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October 10, 2006     Cape Gazette
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October 10, 2006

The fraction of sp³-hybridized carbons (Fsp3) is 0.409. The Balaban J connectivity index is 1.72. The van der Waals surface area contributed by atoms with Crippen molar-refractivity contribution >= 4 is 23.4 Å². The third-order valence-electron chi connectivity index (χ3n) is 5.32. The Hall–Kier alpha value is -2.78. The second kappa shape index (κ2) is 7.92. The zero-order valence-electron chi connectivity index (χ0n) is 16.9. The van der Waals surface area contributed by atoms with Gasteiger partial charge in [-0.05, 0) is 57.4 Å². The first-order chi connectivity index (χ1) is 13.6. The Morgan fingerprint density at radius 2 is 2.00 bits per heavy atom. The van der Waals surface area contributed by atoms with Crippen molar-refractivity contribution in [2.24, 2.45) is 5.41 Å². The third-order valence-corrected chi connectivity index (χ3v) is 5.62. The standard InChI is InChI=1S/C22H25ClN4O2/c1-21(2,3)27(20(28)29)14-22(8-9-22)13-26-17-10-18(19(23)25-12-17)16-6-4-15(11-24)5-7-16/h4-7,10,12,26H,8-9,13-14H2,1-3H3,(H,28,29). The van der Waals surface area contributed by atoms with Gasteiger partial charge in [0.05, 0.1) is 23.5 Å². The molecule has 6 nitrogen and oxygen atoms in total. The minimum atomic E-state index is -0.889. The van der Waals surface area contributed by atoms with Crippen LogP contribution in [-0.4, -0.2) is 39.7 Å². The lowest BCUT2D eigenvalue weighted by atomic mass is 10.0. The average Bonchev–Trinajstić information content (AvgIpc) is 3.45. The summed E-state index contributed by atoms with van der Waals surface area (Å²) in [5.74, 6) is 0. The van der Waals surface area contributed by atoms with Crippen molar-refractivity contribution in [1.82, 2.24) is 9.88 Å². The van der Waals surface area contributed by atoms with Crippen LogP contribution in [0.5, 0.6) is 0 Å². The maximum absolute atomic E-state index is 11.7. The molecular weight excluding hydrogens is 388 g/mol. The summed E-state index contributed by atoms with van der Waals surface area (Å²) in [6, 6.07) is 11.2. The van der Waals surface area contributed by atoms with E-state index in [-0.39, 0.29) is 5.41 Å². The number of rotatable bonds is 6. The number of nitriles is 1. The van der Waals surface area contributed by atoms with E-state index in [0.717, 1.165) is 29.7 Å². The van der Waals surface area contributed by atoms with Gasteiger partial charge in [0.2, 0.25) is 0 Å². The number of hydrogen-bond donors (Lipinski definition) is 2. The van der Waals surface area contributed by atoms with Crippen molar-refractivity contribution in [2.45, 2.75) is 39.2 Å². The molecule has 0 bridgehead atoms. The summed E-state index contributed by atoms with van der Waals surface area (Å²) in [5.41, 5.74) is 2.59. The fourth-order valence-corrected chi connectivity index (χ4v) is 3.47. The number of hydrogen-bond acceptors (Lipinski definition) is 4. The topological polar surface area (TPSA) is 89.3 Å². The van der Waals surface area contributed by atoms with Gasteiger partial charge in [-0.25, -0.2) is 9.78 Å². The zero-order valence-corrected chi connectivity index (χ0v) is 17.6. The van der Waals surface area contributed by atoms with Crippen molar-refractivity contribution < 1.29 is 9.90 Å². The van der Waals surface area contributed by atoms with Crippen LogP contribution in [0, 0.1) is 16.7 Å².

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T The Big Oak deemed closer to 135 years old The Big Oak was not as old as officials thought. When foresters cut down the 104- foot red oak off Route 24 near Long Neck last week, they estimated its age at about 300 years. After it was cut down and a clos- er examination could be made, foresters discovered it was closer to 135 years old, said Dave Buehler, a Delaware Department of Transportation roadside environmental specialist. Buehler said the oak was rotting from the bottom up and was in danger of falling. Dewey Beach Town Council to hold public hearings Oct. 14 Dewey Beach Town Council will meet for the first time with new Mayor Dell Tush at 10 a.m., Saturday, Oct. 14. Commissioners will discuss and vote to continue an emergency moratorium on pro- cessing applications to convert commercial property to residences. Council will also discuss and vote on an ordinance to ask that the Delaware General Assembly approve amendments to the town's charter o allow a petition for refer- endum. Condominium conversions are before town council again, but this time in several ordinances. Commissioners are scheduled to hold a public hearing on rescinding the ordinance that allows motels to convert to condominiums.i If that doesn't pass, com- missioners have other options to rein in the ordinance. Commissioners will hold a public hear- ing on changing the minimum square footage of a unit in a condominium conver- sion from 750 square feet to 1,g00 square feet, as recommended by the planning and zoning commission. They will also hold a public hearing on rescinding the moratori- um on condominium conversions. Council will also discuss and vote on a 2006 budget amendment to include $85,000 from the general fund from the state transportation bill and $65,000 from the town to pay for the Read Avenue drainage project. Delmarva Emergency Task Force to hold exercise Oct. 11 The Delmarva Emergency Task Force - composed of emergency management plan- ners and law enforcement, responders, vol- unteer organizations and municipal offi- cials from the peninsula of Delaware, Maryland and Virginia- will hold a tabletop exercise Wednesday, Oct. 11, at the Sussex I CHEER Center in Georgetown. The exercise is planned to simulate an impact on all the counties on the Delmarva Peninsula, almost simultaneously, to test emergency plans already in place. The exercise is discussion-based and allows participants to illustrate the effectiveness of existing local and regional plans. The exercise has a hurricane scenario and will focus on protection and response. The actual scenario for the event will be revealed the day of the exercise. Hours extended for voter registration The deadline to register to vote in the 2006 general election is Saturday, Oct. 14. The "Sussex County Department of Elections has extended its hours that day and will be open from 8 a.m. to 4:30 p.m., to accommodate those wishing to register. Extended hours for absentee ballot vot- ing are from 8 a.m. to 6 p.m., Monday, Oct. 16, through Thursday, Nov. 2, on weekdays only. The office will be open from 8 a.m. to 4:30 p.m., Friday, Nov. 3, which is the last day to mail out absentee ballots. The deadline to vote in person with an absentee ballot at the office of the Department of Elections is noon, Monday, Nov. 6. For more information, call 856-5367. DRBA commissioners to meet Oct. 17 in New Castle A public meeting of the Delaware River & Bay Authority will be held at 11 a.m., Tuesday, Oct. 17, at the administration building of the Delaware River & Bay Authority in New Castle. The agenda will focus on the administra- tion and operation of the Delaware Memorial Bridge, the Cape May-Lewes Ferry, the Airports Division and the Three Forts Crossing as well as general adminis- trative and operational issues. The meeting may be preceded or fol- lowed by an executive session, which will be closed to the public. October deemed Domestic Violence Awareness Month Gov. Ruth Ann Minner on Tuesday, Oct. 3, officially declared October 2006 as Domestic Violence Awareness Month, call- ing on all Delawareans to increase their awareness on the effects of domestic vio- lence in our communities throughout the state. "We need to remember that domestic vio- lence rarely has only one victim," said Minner. "Children are often present when one of their parents physically abuses the other parent. For far too many children, their homes can be a dangerous place." Research indicates that children who wit- Police & Fire Wrap-up Maryland man faces charges for attempted robbery, assaulting canine Highway, at about 1 p.m., for reports of an attempted robbery. Investigators reported that the suspect entered Millsboro Liquors and demanded money from the clerk. "The suspect verbally threat- ened to kill the clerk if he did net cam," said Za. ! ck told  smpcct  Delaware State Police arrested Cornelius Carter, 44 of Snow Hill, Md., followinglan alleged robbery attempt at a Mi[lsboro liquor store Sunday, Oct. 8. Sgt. Melissa Zebley, state i police spokes- woman, said Carter was also involved in a stmggk with that. I. CAPE GAZETYE - Tuesday, October 10 - Thursday, r 12, 2006 - 3 r Sten BiUups photo Neil MacFarlan of Bethany Beach was killed Sunday, Oct. 8, when he drove his moped into the back of a legally parked ear on Route 1, in front of Lee F. Slaughter automobile dealership. MacFarlan, 42, was thrown into the back window of the 1999 Chevy Camaro and then rolled over the ear and onto the right lane of Route 1. That portion of the right lane of Route 1 was closed for two hours while police investigated the crash. Bethany Beach man dies when moped strikes parked car on Route 1 Neil MacFarlan, 42, of Bethany Beach, died Sunday, Oct. 8, after he drove his moped into the back of a parked car on Route 1. Sgt. Melissa Zebley, state police spokeswoman, said that at about 9:37 a.m., MacFarlan was driving a 2004 Venus moped northbound on the shoulder of Route 1, in front of Lee E Slaughter auto- mobile dealership. The dealership is locat- ed across from the Rehoboth Elementary School fields, where dogs from Greyhounds Reach the Beach were exercis- ing off leash. A 1999 Chevy Camaro was legally parked in front of the dealership while its operator - Daniel Hopple Jr., 32, of Red Lion, Pa. - was walking through the dealer- ship lot. For an unknown reason, MacFarlan drove directly into the rear of the parked vehicle, said Zebley. MacFarlan, who was wearing a helmet, was thrown over the handlebars into the rear window of the car. He then rolled over the car and onto the right lane of Route 1. Police cleared the dogs and people from the nearby field to accommodate state police helicopter Trooper 2. MacFarlan was flown to Beebe Medical Center, where he was pronounced dead. Zebley said that style of moped MacFarlan was operating generally has a maximum speed capacity of 35 mph, although what speed he was actuallyvel- ing at the time of the crash has not yd been determined. She also said MacFarlan was traveling in accordance with the laws pre- scribed for mopeds. Mopeds fall under the same statute as bicycles, which must travel with traffic and as far to the right as possi- ble. "That would make Mr. MacFarlan's operation appropriate," said Zebley. The Delaware State Police Collision Reconstruction Unit is investigating the crash. ness domestic violence are at risk for carry- ing the violent behavior they see and hear into their own relationships. Sixty percent of men who became batterers grew up in homes where they were beaten or witnessed battering. "As the Domestic Violence Coordinating Council continues to engage all aspects of our community to better serve victims and hold offenders accountable, we will also address the unique needs of Delaware's children who witness violence in their homes and to help teens develop programs that foster healthy dating relationships," said Sen. Patricia M. Blevins, D- Wilmington, chairwoman of the Domestic Violence Coordinating Council. To speak with someone confidentially about domestic violence, call the 24-hour hotlines: New Castle County, 302-762- 6110; northern Kent County, 302-678- 3886; Kent and Sussex counties, 422-8058. parking lot. The subject then left the store without obtaining money but remained in the parking lot. A short time later, troopers arrived at the scene and confronted the sus- pect in the parking lot," said Zebley. Zebley said Carter refused sev- eral times to comply with troop- ers' orders to place his hands behind his back. Finally, K-9 officer Cpl. Mark Windsor released his partner, Cezar, who engaged Carter. Caner then struck  twice with his fret: once ou the head and om in the dog's rilbs. z-y saia a=t aming ca's attempted to strangle him. A Millsboro Police Department officer who was assisting at the scene then deployed his stun gun. Carter was still fighting when the officer first fired the stun gun, and one of the probes struck the dog; however, the officer was not aware of that. The officer's next probe struck Carter in the chest, and he and Cezar fell to the pavement. When the Millshoro officer realized the canine had been struck, he ceased the directl Bowever, ereelpem were able to ud imo cuaedy md trims- his right wrist and right pinky fin- ger. Zebley said that while Carter was in the emergency department, he threatened the lives of two troopers and engaged in loud and profane behavior directed at hos- pital personnel and staff. Carter was charged for first- degree attempted robbery, resist- ing arrest, three counts of assault on a police canine, criminal mis- chief, three counts of terroristic threatening and disorderly cou- duct. He was remanded to Sussex Cmrectimmi Institution in default of $2900 cash bond, pendi funl court actiom. Ccza, who is a 9-ygar-okl Tmopms were di to JludcallaltbepelJandtJut sU'uglle with tl K-9, Cmer pmlIoBeelMmliICemer, 6emSlIL-didnmnXlWe T The Big Oak deemed closer to 135 years old The Big Oak was not as old as officials thought. When foresters cut down the 104- foot red oak off Route 24 near Long Neck last week, they estimated its age at about 300 years. After it was cut down and a clos- er examination could be made, foresters discovered it was closer to 135 years old, said Dave Buehler, a Delaware Department of Transportation roadside environmental specialist. Buehler said the oak was rotting from the bottom up and was in danger of falling. Dewey Beach Town Council to hold public hearings Oct. 14 Dewey Beach Town Council will meet for the first time with new Mayor Dell Tush at 10 a.m., Saturday, Oct. 14. Commissioners will discuss and vote to continue an emergency moratorium on pro- cessing applications to convert commercial property to residences. Council will also discuss and vote on an ordinance to ask that the Delaware General Assembly approve amendments to the town's charter o allow a petition for refer- endum. Condominium conversions are before town council again, but this time in several ordinances. Commissioners are scheduled to hold a public hearing on rescinding the ordinance that allows motels to convert to condominiums.i If that doesn't pass, com- missioners have other options to rein in the ordinance. Commissioners will hold a public hear- ing on changing the minimum square footage of a unit in a condominium conver- sion from 750 square feet to 1,g00 square feet, as recommended by the planning and zoning commission. They will also hold a public hearing on rescinding the moratori- um on condominium conversions. Council will also discuss and vote on a 2006 budget amendment to include $85,000 from the general fund from the state transportation bill and $65,000 from the town to pay for the Read Avenue drainage project. Delmarva Emergency Task Force to hold exercise Oct. 11 The Delmarva Emergency Task Force - composed of emergency management plan- ners and law enforcement, responders, vol- unteer organizations and municipal offi- cials from the peninsula of Delaware, Maryland and Virginia- will hold a tabletop exercise Wednesday, Oct. 11, at the Sussex I CHEER Center in Georgetown. The exercise is planned to simulate an impact on all the counties on the Delmarva Peninsula, almost simultaneously, to test emergency plans already in place. The exercise is discussion-based and allows participants to illustrate the effectiveness of existing local and regional plans. The exercise has a hurricane scenario and will focus on protection and response. The actual scenario for the event will be revealed the day of the exercise. Hours extended for voter registration The deadline to register to vote in the 2006 general election is Saturday, Oct. 14. The "Sussex County Department of Elections has extended its hours that day and will be open from 8 a.m. to 4:30 p.m., to accommodate those wishing to register. Extended hours for absentee ballot vot- ing are from 8 a.m. to 6 p.m., Monday, Oct. 16, through Thursday, Nov. 2, on weekdays only. The office will be open from 8 a.m. to 4:30 p.m., Friday, Nov. 3, which is the last day to mail out absentee ballots. The deadline to vote in person with an absentee ballot at the office of the Department of Elections is noon, Monday, Nov. 6. For more information, call 856-5367. DRBA commissioners to meet Oct. 17 in New Castle A public meeting of the Delaware River & Bay Authority will be held at 11 a.m., Tuesday, Oct. 17, at the administration building of the Delaware River & Bay Authority in New Castle. The agenda will focus on the administra- tion and operation of the Delaware Memorial Bridge, the Cape May-Lewes Ferry, the Airports Division and the Three Forts Crossing as well as general adminis- trative and operational issues. The meeting may be preceded or fol- lowed by an executive session, which will be closed to the public. October deemed Domestic Violence Awareness Month Gov. Ruth Ann Minner on Tuesday, Oct. 3, officially declared October 2006 as Domestic Violence Awareness Month, call- ing on all Delawareans to increase their awareness on the effects of domestic vio- lence in our communities throughout the state. "We need to remember that domestic vio- lence rarely has only one victim," said Minner. "Children are often present when one of their parents physically abuses the other parent. For far too many children, their homes can be a dangerous place." Research indicates that children who wit- Police & Fire Wrap-up Maryland man faces charges for attempted robbery, assaulting canine Highway, at about 1 p.m., for reports of an attempted robbery. Investigators reported that the suspect entered Millsboro Liquors and demanded money from the clerk. "The suspect verbally threat- ened to kill the clerk if he did net cam," said Za. ! ck told  smpcct  Delaware State Police arrested Cornelius Carter, 44 of Snow Hill, Md., followinglan alleged robbery attempt at a Mi[lsboro liquor store Sunday, Oct. 8. Sgt. Melissa Zebley, state i police spokes- woman, said Carter was also involved in a stmggk with that. I. CAPE GAZETYE - Tuesday, October 10 - Thursday, r 12, 2006 - 3 r Sten BiUups photo Neil MacFarlan of Bethany Beach was killed Sunday, Oct. 8, when he drove his moped into the back of a legally parked ear on Route 1, in front of Lee F. Slaughter automobile dealership. MacFarlan, 42, was thrown into the back window of the 1999 Chevy Camaro and then rolled over the ear and onto the right lane of Route 1. That portion of the right lane of Route 1 was closed for two hours while police investigated the crash. Bethany Beach man dies when moped strikes parked car on Route 1 Neil MacFarlan, 42, of Bethany Beach, died Sunday, Oct. 8, after he drove his moped into the back of a parked car on Route 1. Sgt. Melissa Zebley, state police spokeswoman, said that at about 9:37 a.m., MacFarlan was driving a 2004 Venus moped northbound on the shoulder of Route 1, in front of Lee E Slaughter auto- mobile dealership. The dealership is locat- ed across from the Rehoboth Elementary School fields, where dogs from Greyhounds Reach the Beach were exercis- ing off leash. A 1999 Chevy Camaro was legally parked in front of the dealership while its operator - Daniel Hopple Jr., 32, of Red Lion, Pa. - was walking through the dealer- ship lot. For an unknown reason, MacFarlan drove directly into the rear of the parked vehicle, said Zebley. MacFarlan, who was wearing a helmet, was thrown over the handlebars into the rear window of the car. He then rolled over the car and onto the right lane of Route 1. Police cleared the dogs and people from the nearby field to accommodate state police helicopter Trooper 2. MacFarlan was flown to Beebe Medical Center, where he was pronounced dead. Zebley said that style of moped MacFarlan was operating generally has a maximum speed capacity of 35 mph, although what speed he was actuallyvel- ing at the time of the crash has not yd been determined. She also said MacFarlan was traveling in accordance with the laws pre- scribed for mopeds. Mopeds fall under the same statute as bicycles, which must travel with traffic and as far to the right as possi- ble. "That would make Mr. MacFarlan's operation appropriate," said Zebley. The Delaware State Police Collision Reconstruction Unit is investigating the crash. ness domestic violence are at risk for carry- ing the violent behavior they see and hear into their own relationships. Sixty percent of men who became batterers grew up in homes where they were beaten or witnessed battering. "As the Domestic Violence Coordinating Council continues to engage all aspects of our community to better serve victims and hold offenders accountable, we will also address the unique needs of Delaware's children who witness violence in their homes and to help teens develop programs that foster healthy dating relationships," said Sen. Patricia M. Blevins, D- Wilmington, chairwoman of the Domestic Violence Coordinating Council. To speak with someone confidentially about domestic violence, call the 24-hour hotlines: New Castle County, 302-762- 6110; northern Kent County, 302-678- 3886; Kent and Sussex counties, 422-8058. parking lot. The subject then left the store without obtaining money but remained in the parking lot. A short time later, troopers arrived at the scene and confronted the sus- pect in the parking lot," said Zebley. Zebley said Carter refused sev- eral times to comply with troop- ers' orders to place his hands behind his back. Finally, K-9 officer Cpl. Mark Windsor released his partner, Cezar, who engaged Carter. Caner then struck  twice with his fret: once ou the head and om in the dog's rilbs. z-y saia a=t aming ca's attempted to strangle him. A Millsboro Police Department officer who was assisting at the scene then deployed his stun gun. Carter was still fighting when the officer first fired the stun gun, and one of the probes struck the dog; however, the officer was not aware of that. The officer's next probe struck Carter in the chest, and he and Cezar fell to the pavement. When the Millshoro officer realized the canine had been struck, he ceased the directl Bowever, ereelpem were able to ud imo cuaedy md trims- his right wrist and right pinky fin- ger. Zebley said that while Carter was in the emergency department, he threatened the lives of two troopers and engaged in loud and profane behavior directed at hos- pital personnel and staff. Carter was charged for first- degree attempted robbery, resist- ing arrest, three counts of assault on a police canine, criminal mis- chief, three counts of terroristic threatening and disorderly cou- duct. He was remanded to Sussex Cmrectimmi Institution in default of $2900 cash bond, pendi funl court actiom. Ccza, who is a 9-ygar-okl Tmopms were di to JludcallaltbepelJandtJut sU'uglle with tl K-9, Cmer pmlIoBeelMmliICemer, 6emSlIL-didnmnXlWe